#startasking What did my infertility teach me about parenting? – Marissa’s perspective

We love infertility lists, and this is an incredible one! It comes to us by way of Marissa, an ART of Infertility participant and collaborator. Thank you, Marissa, for sharing your story with us.

Elizabeth

5 Things Infertility Taught Me About Parenting

This is a post I never imagined I might write . . . After fifteen assisted cycles (7 IUI & 8 IVF), two surgeries, three failed attempts to adopt, and a cautious pregnancy, my husband and I welcomed our first son earlier this year. Only then did I begin to allow myself to consider not only what it would feel like to have a child but also to become a parent.

I am absolutely certain that I am different as a parent because of my infertility experience and changed as a member of the infertility community because I am parenting. I am as certain that I could have never imagined the growing gratitude that I would now feel for our infertility journey! These are (the top!) five things infertility taught me about parenting:

1. You Are Not In Control (And That’s Totally OK!)

Being out of control was one of the most frightening aspects of infertility for me—being carefully in-control was my go-to response for everything new and scary. Getting a PhD, no problem! Moving cross-country four times in my twenties, I can do that! IVF, bring it on! My mom came with us to my first RE appointment and took a picture of me standing outside of the office to save for our baby book. A year later my husband hid the empty little book with the single photo after I’d thrown it across the room in a mixed-up burst of mad sadness. I hated how happy I looked before I knew the storm that was brewing. I hated that there was nothing I could do guarantee that I would become a parent. I hated that I couldn’t change my body and how it worked (or didn’t). I’d changed so many aspects of my life (my home, my job, my diet, my lifestyle) in attempts that felt naïve and futile. I felt cursed, and I wondered if I had done something to cause this awful burden.

Infertility crushed not only my dreams of what my life would be like but also my usual ways of making sense of the world. Before infertility, I expected that hard work produced results. After years, failures, losses, and mounting costs, I began to seriously doubt my life beliefs. I became clinically depressed. I developed anxiety. I fought accepting that effort did not equate outcome. I had to be forced to let go. I grieved the sense of order that had previously shaped how I saw not only my life, but also how I saw others’ lives. As a teacher, this was especially devastating. It was a double blow: I lost my vision of my future family and my purpose in my career. I struggled to differentiate between what I could control and what I could not. With the help of a thoughtful therapist (who was also an infertility survivor), I found I could not control outcomes but could control my responses. Each week, in a sketchbook, I would draw my plan of action—my mantras for the week, the cycle, the loss, heck— even the hour on very bad days. And I had a lot of very bad days. Days when I cried in my classroom in front of my students. Days when I felt like it took effort for me to breathe. But, a few days (or hours) were not so bad. I began to find strength and purpose through connecting with others. Instead of focusing inward on my own pain and fears, I began to focus outward into the infertility community, in my support group, and on events like RESOLVE’s Advocacy Day. I began, once again, to see positive outcomes from my actions.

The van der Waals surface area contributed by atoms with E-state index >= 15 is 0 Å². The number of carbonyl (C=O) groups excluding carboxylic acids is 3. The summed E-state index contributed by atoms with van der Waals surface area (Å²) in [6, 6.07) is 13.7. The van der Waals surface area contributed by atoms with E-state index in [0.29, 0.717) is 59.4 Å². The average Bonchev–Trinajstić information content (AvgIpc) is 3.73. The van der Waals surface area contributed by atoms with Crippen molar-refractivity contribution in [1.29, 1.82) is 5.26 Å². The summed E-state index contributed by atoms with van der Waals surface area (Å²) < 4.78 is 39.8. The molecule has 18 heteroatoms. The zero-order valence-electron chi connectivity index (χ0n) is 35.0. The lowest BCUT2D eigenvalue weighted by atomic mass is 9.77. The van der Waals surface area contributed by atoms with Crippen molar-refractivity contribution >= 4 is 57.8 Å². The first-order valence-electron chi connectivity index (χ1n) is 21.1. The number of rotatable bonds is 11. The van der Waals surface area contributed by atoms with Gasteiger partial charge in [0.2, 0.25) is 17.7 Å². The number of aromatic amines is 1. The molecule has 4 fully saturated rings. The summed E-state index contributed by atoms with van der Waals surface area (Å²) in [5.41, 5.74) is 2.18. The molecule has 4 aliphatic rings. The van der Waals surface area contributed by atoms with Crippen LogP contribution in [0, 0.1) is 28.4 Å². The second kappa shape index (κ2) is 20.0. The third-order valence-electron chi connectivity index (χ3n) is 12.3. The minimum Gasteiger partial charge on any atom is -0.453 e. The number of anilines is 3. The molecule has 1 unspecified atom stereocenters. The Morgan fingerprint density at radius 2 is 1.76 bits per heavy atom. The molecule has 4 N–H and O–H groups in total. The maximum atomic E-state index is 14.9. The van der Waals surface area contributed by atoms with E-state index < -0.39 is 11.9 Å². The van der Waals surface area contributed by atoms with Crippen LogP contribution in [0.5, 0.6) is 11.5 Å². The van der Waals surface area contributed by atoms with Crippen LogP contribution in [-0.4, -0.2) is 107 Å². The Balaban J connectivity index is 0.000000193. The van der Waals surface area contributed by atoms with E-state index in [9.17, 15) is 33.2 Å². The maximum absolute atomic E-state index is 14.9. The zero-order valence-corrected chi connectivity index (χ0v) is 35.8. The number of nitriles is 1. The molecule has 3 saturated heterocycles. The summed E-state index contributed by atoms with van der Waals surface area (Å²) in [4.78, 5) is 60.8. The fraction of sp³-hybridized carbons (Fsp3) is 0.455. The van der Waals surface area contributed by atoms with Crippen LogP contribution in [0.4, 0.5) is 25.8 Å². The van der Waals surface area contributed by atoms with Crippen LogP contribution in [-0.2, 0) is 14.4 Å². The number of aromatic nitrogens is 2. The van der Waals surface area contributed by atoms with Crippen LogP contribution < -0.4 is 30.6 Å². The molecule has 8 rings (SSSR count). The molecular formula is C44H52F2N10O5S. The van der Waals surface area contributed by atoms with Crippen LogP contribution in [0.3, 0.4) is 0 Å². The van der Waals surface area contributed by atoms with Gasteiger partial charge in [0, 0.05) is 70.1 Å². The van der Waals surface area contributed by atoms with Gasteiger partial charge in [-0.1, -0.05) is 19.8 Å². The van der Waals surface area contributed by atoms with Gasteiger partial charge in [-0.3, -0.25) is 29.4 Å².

Participating in the infertility community restored my faith in myself and in what I might accomplish. I might not be able to will myself to become a parent but I could use my voice to speak about my experiences, create art that responded to my emotions, and advocate for others to have the right to pursue their own dreams of a family.